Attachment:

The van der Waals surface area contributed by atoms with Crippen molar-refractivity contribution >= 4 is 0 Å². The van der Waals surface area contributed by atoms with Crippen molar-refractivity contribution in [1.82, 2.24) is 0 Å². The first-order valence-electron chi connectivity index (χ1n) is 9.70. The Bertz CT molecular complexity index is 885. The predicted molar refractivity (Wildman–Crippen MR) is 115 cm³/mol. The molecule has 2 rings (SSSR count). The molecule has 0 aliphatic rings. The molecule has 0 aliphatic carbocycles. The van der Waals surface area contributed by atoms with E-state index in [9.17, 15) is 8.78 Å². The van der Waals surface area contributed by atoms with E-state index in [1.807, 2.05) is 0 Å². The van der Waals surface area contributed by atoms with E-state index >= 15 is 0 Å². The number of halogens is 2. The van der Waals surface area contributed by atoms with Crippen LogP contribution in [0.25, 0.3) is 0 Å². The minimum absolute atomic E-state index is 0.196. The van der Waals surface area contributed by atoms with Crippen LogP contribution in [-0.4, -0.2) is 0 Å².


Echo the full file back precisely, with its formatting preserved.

The van der Waals surface area contributed by atoms with Crippen molar-refractivity contribution >= 4 is 0 Å². The van der Waals surface area contributed by atoms with Crippen molar-refractivity contribution in [1.82, 2.24) is 0 Å². The first-order valence-electron chi connectivity index (χ1n) is 9.70. The Bertz CT molecular complexity index is 885. The predicted molar refractivity (Wildman–Crippen MR) is 115 cm³/mol. The molecule has 2 rings (SSSR count). The molecule has 0 aliphatic rings. The molecule has 0 aliphatic carbocycles. The van der Waals surface area contributed by atoms with E-state index in [9.17, 15) is 8.78 Å². The van der Waals surface area contributed by atoms with E-state index in [1.807, 2.05) is 0 Å². The van der Waals surface area contributed by atoms with E-state index >= 15 is 0 Å². The number of halogens is 2. The van der Waals surface area contributed by atoms with Crippen LogP contribution in [0.25, 0.3) is 0 Å². The minimum absolute atomic E-state index is 0.196. The van der Waals surface area contributed by atoms with Crippen LogP contribution in [-0.4, -0.2) is 0 Å².